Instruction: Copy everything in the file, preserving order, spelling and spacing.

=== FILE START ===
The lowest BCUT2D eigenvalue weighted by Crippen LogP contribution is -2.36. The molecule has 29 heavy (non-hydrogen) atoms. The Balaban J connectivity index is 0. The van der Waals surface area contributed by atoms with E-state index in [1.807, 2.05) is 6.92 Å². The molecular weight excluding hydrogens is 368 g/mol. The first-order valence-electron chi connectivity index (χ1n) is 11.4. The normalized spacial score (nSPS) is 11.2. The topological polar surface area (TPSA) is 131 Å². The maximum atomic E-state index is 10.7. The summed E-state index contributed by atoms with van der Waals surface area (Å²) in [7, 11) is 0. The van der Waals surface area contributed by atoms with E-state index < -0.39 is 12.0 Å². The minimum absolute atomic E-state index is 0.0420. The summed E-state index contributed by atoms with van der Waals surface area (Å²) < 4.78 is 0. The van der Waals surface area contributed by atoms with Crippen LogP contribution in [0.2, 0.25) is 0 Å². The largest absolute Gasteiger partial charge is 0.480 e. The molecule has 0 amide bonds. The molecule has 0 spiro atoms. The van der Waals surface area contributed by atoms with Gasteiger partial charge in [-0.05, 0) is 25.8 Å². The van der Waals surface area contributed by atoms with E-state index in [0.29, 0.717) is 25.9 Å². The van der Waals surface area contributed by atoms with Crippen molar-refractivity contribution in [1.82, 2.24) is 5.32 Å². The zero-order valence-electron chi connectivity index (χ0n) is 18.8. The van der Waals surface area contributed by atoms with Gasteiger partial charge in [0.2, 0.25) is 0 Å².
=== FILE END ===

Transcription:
The lowest BCUT2D eigenvalue weighted by Crippen LogP contribution is -2.36. The molecule has 29 heavy (non-hydrogen) atoms. The Balaban J connectivity index is 0. The van der Waals surface area contributed by atoms with E-state index in [1.807, 2.05) is 6.92 Å². The molecular weight excluding hydrogens is 368 g/mol. The first-order valence-electron chi connectivity index (χ1n) is 11.4. The normalized spacial score (nSPS) is 11.2. The topological polar surface area (TPSA) is 131 Å². The maximum atomic E-state index is 10.7. The summed E-state index contributed by atoms with van der Waals surface area (Å²) in [7, 11) is 0. The van der Waals surface area contributed by atoms with E-state index < -0.39 is 12.0 Å². The minimum absolute atomic E-state index is 0.0420. The summed E-state index contributed by atoms with van der Waals surface area (Å²) < 4.78 is 0. The van der Waals surface area contributed by atoms with Crippen LogP contribution in [0.2, 0.25) is 0 Å². The largest absolute Gasteiger partial charge is 0.480 e. The molecule has 0 amide bonds. The molecule has 0 spiro atoms. The van der Waals surface area contributed by atoms with Gasteiger partial charge in [-0.05, 0) is 25.8 Å². The van der Waals surface area contributed by atoms with E-state index in [0.29, 0.717) is 25.9 Å². The van der Waals surface area contributed by atoms with Crippen molar-refractivity contribution in [1.82, 2.24) is 5.32 Å². The zero-order valence-electron chi connectivity index (χ0n) is 18.8. The van der Waals surface area contributed by atoms with Gasteiger partial charge in [0.2, 0.25) is 0 Å².